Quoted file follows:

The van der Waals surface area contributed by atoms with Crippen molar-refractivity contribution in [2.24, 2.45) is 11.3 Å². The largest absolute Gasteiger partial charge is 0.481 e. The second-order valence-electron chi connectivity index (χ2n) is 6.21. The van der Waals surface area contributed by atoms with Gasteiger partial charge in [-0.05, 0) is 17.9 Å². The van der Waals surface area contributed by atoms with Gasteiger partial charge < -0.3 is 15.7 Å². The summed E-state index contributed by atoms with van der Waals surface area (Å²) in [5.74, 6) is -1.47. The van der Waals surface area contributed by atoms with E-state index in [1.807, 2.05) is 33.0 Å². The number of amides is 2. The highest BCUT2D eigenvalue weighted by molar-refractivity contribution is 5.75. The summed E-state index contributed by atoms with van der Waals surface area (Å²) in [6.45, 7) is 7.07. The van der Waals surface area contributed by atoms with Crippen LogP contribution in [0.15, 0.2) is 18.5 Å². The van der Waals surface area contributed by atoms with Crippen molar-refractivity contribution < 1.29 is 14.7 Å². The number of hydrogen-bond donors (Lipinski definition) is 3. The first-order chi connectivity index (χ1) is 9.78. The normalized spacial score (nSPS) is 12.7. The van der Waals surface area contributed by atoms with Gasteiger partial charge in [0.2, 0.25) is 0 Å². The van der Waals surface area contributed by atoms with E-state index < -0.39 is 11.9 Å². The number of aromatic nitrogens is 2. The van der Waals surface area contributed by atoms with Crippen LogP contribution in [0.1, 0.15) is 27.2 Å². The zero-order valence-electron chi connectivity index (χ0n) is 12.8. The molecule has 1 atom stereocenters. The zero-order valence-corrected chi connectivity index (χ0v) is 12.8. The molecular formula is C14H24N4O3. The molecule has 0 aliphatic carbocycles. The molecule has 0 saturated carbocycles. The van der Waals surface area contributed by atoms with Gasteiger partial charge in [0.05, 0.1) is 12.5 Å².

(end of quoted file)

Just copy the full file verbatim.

The van der Waals surface area contributed by atoms with Crippen molar-refractivity contribution in [2.24, 2.45) is 11.3 Å². The largest absolute Gasteiger partial charge is 0.481 e. The second-order valence-electron chi connectivity index (χ2n) is 6.21. The van der Waals surface area contributed by atoms with Gasteiger partial charge in [-0.05, 0) is 17.9 Å². The van der Waals surface area contributed by atoms with Gasteiger partial charge < -0.3 is 15.7 Å². The summed E-state index contributed by atoms with van der Waals surface area (Å²) in [5.74, 6) is -1.47. The van der Waals surface area contributed by atoms with E-state index in [1.807, 2.05) is 33.0 Å². The number of amides is 2. The highest BCUT2D eigenvalue weighted by molar-refractivity contribution is 5.75. The summed E-state index contributed by atoms with van der Waals surface area (Å²) in [6.45, 7) is 7.07. The van der Waals surface area contributed by atoms with Crippen LogP contribution in [0.15, 0.2) is 18.5 Å². The van der Waals surface area contributed by atoms with Crippen molar-refractivity contribution < 1.29 is 14.7 Å². The number of hydrogen-bond donors (Lipinski definition) is 3. The first-order chi connectivity index (χ1) is 9.78. The normalized spacial score (nSPS) is 12.7. The van der Waals surface area contributed by atoms with Gasteiger partial charge in [0.2, 0.25) is 0 Å². The van der Waals surface area contributed by atoms with E-state index < -0.39 is 11.9 Å². The number of aromatic nitrogens is 2. The van der Waals surface area contributed by atoms with Crippen LogP contribution in [0.1, 0.15) is 27.2 Å². The zero-order valence-electron chi connectivity index (χ0n) is 12.8. The molecule has 1 atom stereocenters. The zero-order valence-corrected chi connectivity index (χ0v) is 12.8. The molecular formula is C14H24N4O3. The molecule has 0 aliphatic carbocycles. The molecule has 0 saturated carbocycles. The van der Waals surface area contributed by atoms with Gasteiger partial charge in [0.05, 0.1) is 12.5 Å².